Understanding Volume

It’s curious that so little attention is given to the volume of shares that are being traded. After all, technical analysis is the study of market action, which includes price, volume, and open interest if trading in the futures or options markets. Certainly, price is the most important, but volume of trading can confirm or deny what we think the price is telling us. Volume is an indication of how meaningful a market movement is.

In fact volume is one of the most important indicators to a technician as it confirms price action in a chart and shows the number of shares or contracts traded over a given period of time.

Trading Volume

Therefore the higher the volume, the more the assumed strength in the general direction a security is believed to have. For example, if a share price drops 10% after being in an uptrend and the volume is high compared to the average daily volume, then it is likely that the security has experienced a reversal leading to continuing weakness in the price action.

Investor sentiment can be clearly seen through price action and volume. If institutions or large investors are buying, volume is high on upward moves over specific time periods and price action will be positive (and vice-versa).

Large percentage increases based on large market volumes are also a good indication of market strength. In contrast, big percentage increases based on small volumes are less likely to indicate a market direction.

Volume on Individual Stocks

Volume is the number of shares or contracts traded on any day. Sometimes we can look at the weekly volumes, but generally volume doesn’t tell us much over periods of a month or more, so is not used on that time scale. Usually your charting package will be able to plot volume as a series of vertical bars along the bottom of the chart.

The general guideline is that if the volume is increasing then the direction of any trend is reinforced. Large percentage price increase followed by a higher than average volume is a good indicator of future price movements. For example, in an uptrend, if the volume is increasing day after day then you can reasonably expect the uptrend to continue. Often volume will be less in a downtrend, when sometimes a stock price will seem to be falling as if by gravity, but a good and increasing volume in a downtrend is a strong indicator that the stock will continue to move downward. It shows that more market participants are joining in, and that the trend should continue.

On the other hand, you can take a low or reducing volume as a sign that there is indecision in the market, and there may be a change or hesitation in the trend coming. Thus, large percentage increases based on small volumes are less likely to indicate a market direction.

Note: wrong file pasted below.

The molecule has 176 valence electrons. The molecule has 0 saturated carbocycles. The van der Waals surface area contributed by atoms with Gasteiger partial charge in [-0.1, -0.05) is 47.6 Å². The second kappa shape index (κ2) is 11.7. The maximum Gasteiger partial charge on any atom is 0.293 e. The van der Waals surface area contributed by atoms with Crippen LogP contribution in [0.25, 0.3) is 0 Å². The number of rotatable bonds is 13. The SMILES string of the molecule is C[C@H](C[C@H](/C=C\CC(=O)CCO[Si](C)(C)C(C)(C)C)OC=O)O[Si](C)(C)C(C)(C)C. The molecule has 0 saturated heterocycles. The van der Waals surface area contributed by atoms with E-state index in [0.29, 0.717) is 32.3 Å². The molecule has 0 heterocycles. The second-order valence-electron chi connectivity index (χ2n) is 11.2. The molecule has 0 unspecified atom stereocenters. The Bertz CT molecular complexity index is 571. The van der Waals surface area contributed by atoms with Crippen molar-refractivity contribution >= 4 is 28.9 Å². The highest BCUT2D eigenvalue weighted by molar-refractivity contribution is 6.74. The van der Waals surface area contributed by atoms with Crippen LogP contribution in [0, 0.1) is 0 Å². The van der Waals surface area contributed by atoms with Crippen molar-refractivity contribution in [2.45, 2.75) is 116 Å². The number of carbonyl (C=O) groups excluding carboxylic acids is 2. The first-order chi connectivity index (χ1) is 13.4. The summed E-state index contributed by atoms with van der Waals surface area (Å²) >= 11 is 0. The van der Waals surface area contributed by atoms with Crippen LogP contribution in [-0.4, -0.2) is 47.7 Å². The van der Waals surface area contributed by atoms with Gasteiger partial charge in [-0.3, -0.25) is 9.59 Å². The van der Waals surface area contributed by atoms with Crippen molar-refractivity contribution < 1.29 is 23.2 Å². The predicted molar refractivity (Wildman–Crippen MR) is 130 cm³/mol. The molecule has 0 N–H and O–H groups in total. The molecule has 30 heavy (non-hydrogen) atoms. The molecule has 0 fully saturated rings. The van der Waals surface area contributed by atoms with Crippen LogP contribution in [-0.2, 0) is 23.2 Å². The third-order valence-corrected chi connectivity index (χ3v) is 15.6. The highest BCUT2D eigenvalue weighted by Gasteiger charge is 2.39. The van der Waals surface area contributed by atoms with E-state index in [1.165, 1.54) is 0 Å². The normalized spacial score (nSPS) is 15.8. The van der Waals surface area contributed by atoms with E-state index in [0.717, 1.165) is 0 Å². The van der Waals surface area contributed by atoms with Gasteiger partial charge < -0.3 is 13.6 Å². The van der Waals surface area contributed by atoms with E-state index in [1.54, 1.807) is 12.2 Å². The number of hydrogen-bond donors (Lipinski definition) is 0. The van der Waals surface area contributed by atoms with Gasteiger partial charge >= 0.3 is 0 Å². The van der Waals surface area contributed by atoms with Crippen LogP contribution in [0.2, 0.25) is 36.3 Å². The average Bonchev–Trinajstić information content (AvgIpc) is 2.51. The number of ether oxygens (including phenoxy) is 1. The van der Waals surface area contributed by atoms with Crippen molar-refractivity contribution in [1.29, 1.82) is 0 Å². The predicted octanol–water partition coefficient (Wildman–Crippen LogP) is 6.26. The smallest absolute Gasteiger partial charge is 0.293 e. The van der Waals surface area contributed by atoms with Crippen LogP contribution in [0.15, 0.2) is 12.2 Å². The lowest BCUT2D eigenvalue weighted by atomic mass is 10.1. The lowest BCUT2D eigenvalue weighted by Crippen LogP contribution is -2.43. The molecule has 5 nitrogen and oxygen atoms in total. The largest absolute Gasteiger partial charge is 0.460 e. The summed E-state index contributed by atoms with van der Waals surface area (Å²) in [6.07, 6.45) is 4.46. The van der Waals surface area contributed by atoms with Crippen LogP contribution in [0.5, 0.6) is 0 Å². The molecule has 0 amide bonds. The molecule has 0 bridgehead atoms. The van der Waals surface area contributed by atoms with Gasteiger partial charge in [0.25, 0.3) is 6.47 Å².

For example, in a normal uptrend you would expect to see strong volume while the price was increasing, but when you had the inevitable retracements you should see a decline in the volume traded. Anything else would give you a warning signal. When you think about it, both price and volume give you an insight into the pressures that are in the marketr.

As a specific example, consider the well known ‘head-and-shoulders’ price pattern which signals a reversal of an uptrend. This pattern should not even be considered valid unless the volume action supports what it is telling us. The price pattern is a peak (the left shoulder), followed by a retracement, a higher peak (the head), and a third peak (the right shoulder) at a similar level to the first.

A novice trader might look for this shape, and place a trade to capture the reversal. They would find that this strategy did not have a very good success rate, and perhaps look for another way to trade. But when you look at the volume, you want to see that it supports this weakening of the trend. There should be less volume leading up to the head than the left shoulder, and the rise to the right shoulder is just a weak rally before the downtrend starts, then confirmed by the price dropping to below the previous lows. Looking for the volume makes this pattern a much higher percentage play.

Even more intriguing of all, however, is a higher than ‘normal’ volume in a share followed by no tangible price movement in shares. This can indicate that something is happening behind the curtains, such as a news release or rumour, albeit the buying is not followed by market orders. Find out what’s going on when accumulation of this sort is happening can be difficult, but sometimes generously rewarding!

Thin Volume

Volume is also an important indicator of value for extremely thinly traded shares. For instance, there will be a few investors whose overall holdings exceed the average daily volume of a share. In such cases, you simply cannot calculate your holdings value simply by multiplying the price x your shares. This is because you aren’t likely to get the present price if you try to sell your holdings all in one go. When your volume approaches the daily volume size, your own will more than likely move the stock price.

In any case, following volume as well as price is always useful.

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